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A detailed, high resolution inventory of irrigated crop acreage is needed to accurately estimate agricultural water use and to project future water demands in many agricultural Florida counties . The USGS, in cooperation with Suwannee River Water Management District (SRWMD), developed a detailed digital map and summary of irrigated acreage during the 2015 growing season for 13 of the 15 counties within the SRWMD.
The irrigated areas were delineated using land-use data, orthoimagery, and information obtained from State of Florida Water Management Districts consumptive water-use permits that were then field verified between May and November of 2015. Selected attribute data were collected for the irrigated areas, including crop type, primary water source, and type of irrigation system. Results indicate that an estimated 113,134 acres were either irrigated or had potential for irrigation in all or part of the 13 counties within the SRWMD during 2015. This estimate includes 108,870 acres of field-verified, irrigated crops and 4,264 acres of irrigated land observed as (1) idle (with an irrigation system visible but no crop present at the time of the field-verification visit), (2) acres that could not be verified during field visits, or (3) acres that were located on publicly owned research lands.
Of the total field-verified crops, 83,721 acres were field crops; 20,962 acres were vegetable (row) crops; 3,089 acres were in tree nurseries, ornamentals, and sod production; and 1,098 acres were fruit crops. Specific irrigated crops included 32,468 acres of corn; 28,170 acres of peanuts; and 10,331 acres of hay. About 40 percent of the vegetable acreage (8,340 acres) was double cropped (planted with both a spring and a fall crop on the same field). Beans, carrots, and watermelons were the most commonly grown vegetable crops in these 13 counties in 2015.
Sprinkler irrigation systems including center pivots, portable or traveling guns, and permanent or solid overhead fixtures accounted for nearly 91 percent (102,874 acres) of the total irrigated acreage in the SRWMD, whereas microirrigation systems including drip irrigation accounted for 9 percent (10,260 acres) of the irrigated acreage. A total of 1,466 center pivots were observed during field verification in 2015 and accounted for 93,093 irrigated acres (82 percent of the total irrigated acreage). Most center pivots were in use at the time of the field verification, although about 3 percent appeared idle. No flood irrigation systems were observed during field verification in 2015. Overall, groundwater was used to irrigate nearly all of the field-verified acreage (99.8 percent). Irrigated cropland totaled 26,927 acres in Suwannee County; 16,511 acres in Madison County; 14,862 acres in Hamilton County; and 14,155 acres in Gilchrist County; these four counties accounted for nearly two-thirds (64 percent) of the acres irrigated within the SRWMD during 2015. Corn (primarily for silage) and peanuts were the primary irrigated crops, accounting for 48, 70, and 71 percent, respectively, of the total irrigated acreage in Suwannee, Madison, and Gilchrist Counties; vegetables accounted for 52 percent of the total irrigated acres in Hamilton County. Other counties with substantial irrigated acreage included Levy (10,122 acres), Alachua (9,547 acres), and Lafayette (8,110 acres); these three counties, combined with Suwannee, Madison, Hamilton, and Gilchrist Counties, accounted for 88 percent of the irrigated acreage in the SRWMD.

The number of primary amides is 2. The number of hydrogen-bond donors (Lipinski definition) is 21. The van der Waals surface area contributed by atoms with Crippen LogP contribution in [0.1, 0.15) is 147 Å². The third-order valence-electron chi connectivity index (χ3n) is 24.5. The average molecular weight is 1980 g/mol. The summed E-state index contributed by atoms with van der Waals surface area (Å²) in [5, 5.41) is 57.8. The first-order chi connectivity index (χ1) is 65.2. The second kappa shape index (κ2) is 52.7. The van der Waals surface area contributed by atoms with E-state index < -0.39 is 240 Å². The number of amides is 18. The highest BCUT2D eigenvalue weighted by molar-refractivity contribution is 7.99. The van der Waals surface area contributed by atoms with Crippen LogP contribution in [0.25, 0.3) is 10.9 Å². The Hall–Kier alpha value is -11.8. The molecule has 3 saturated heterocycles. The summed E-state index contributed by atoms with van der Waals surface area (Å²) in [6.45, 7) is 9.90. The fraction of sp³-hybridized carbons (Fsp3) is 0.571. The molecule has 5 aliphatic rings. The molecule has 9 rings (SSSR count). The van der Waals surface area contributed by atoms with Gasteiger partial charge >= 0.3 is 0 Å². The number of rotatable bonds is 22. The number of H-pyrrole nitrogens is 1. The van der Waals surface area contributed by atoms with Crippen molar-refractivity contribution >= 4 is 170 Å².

The irrigated acreage that was field verified in 2015 for the 13 counties in the SRWMD (113,134 acres) is about 6 percent higher than the estimated acreage published by the U.S. Department of Agriculture (USDA) (107,217 acres) for 2012; however, this 2012 value represents acreage for the entirety of all 13 counties, not just the SRWMD portion. Differences between the 2015 field-verified acreage totals and those published by the USDA for 2012 may occur because (1) irrigated acreage for some specific crops increased or decreased substantially during the 3-year interval due to commodity prices or economic changes, (2) calculated field-verified irrigated acreage may be an overestimate because irrigation was assumed if an irrigation system was present, when in fact that may not have been the case as some farmers may not have used their irrigation systems during this growing period even if they had a crop in the field, or (3) the amount of irrigated acreages published by the USDA for selected crops may be underestimated in some cases.
Below are publications associated with this project.